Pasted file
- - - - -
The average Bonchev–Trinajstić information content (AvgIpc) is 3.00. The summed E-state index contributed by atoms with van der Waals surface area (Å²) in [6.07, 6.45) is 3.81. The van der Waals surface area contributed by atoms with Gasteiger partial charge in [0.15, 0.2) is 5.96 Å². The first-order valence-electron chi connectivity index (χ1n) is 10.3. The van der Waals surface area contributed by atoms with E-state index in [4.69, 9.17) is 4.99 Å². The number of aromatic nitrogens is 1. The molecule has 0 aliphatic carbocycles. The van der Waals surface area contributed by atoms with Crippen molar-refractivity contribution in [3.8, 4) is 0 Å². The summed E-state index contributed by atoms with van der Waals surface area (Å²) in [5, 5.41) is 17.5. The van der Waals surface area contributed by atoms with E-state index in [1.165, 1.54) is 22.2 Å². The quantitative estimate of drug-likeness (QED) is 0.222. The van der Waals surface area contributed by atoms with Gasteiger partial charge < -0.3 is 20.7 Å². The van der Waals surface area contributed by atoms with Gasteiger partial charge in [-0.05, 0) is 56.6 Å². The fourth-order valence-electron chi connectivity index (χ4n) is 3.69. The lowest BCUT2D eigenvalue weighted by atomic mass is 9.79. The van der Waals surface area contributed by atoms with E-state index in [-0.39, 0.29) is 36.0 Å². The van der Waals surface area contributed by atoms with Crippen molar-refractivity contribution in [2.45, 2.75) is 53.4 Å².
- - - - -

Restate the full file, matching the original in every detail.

The average Bonchev–Trinajstić information content (AvgIpc) is 3.00. The summed E-state index contributed by atoms with van der Waals surface area (Å²) in [6.07, 6.45) is 3.81. The van der Waals surface area contributed by atoms with Gasteiger partial charge in [0.15, 0.2) is 5.96 Å². The first-order valence-electron chi connectivity index (χ1n) is 10.3. The van der Waals surface area contributed by atoms with E-state index in [4.69, 9.17) is 4.99 Å². The number of aromatic nitrogens is 1. The molecule has 0 aliphatic carbocycles. The van der Waals surface area contributed by atoms with Crippen molar-refractivity contribution in [3.8, 4) is 0 Å². The summed E-state index contributed by atoms with van der Waals surface area (Å²) in [5, 5.41) is 17.5. The van der Waals surface area contributed by atoms with E-state index in [1.165, 1.54) is 22.2 Å². The quantitative estimate of drug-likeness (QED) is 0.222. The van der Waals surface area contributed by atoms with Gasteiger partial charge < -0.3 is 20.7 Å². The van der Waals surface area contributed by atoms with Gasteiger partial charge in [-0.05, 0) is 56.6 Å². The fourth-order valence-electron chi connectivity index (χ4n) is 3.69. The lowest BCUT2D eigenvalue weighted by atomic mass is 9.79. The van der Waals surface area contributed by atoms with E-state index in [-0.39, 0.29) is 36.0 Å². The van der Waals surface area contributed by atoms with Crippen molar-refractivity contribution in [2.45, 2.75) is 53.4 Å².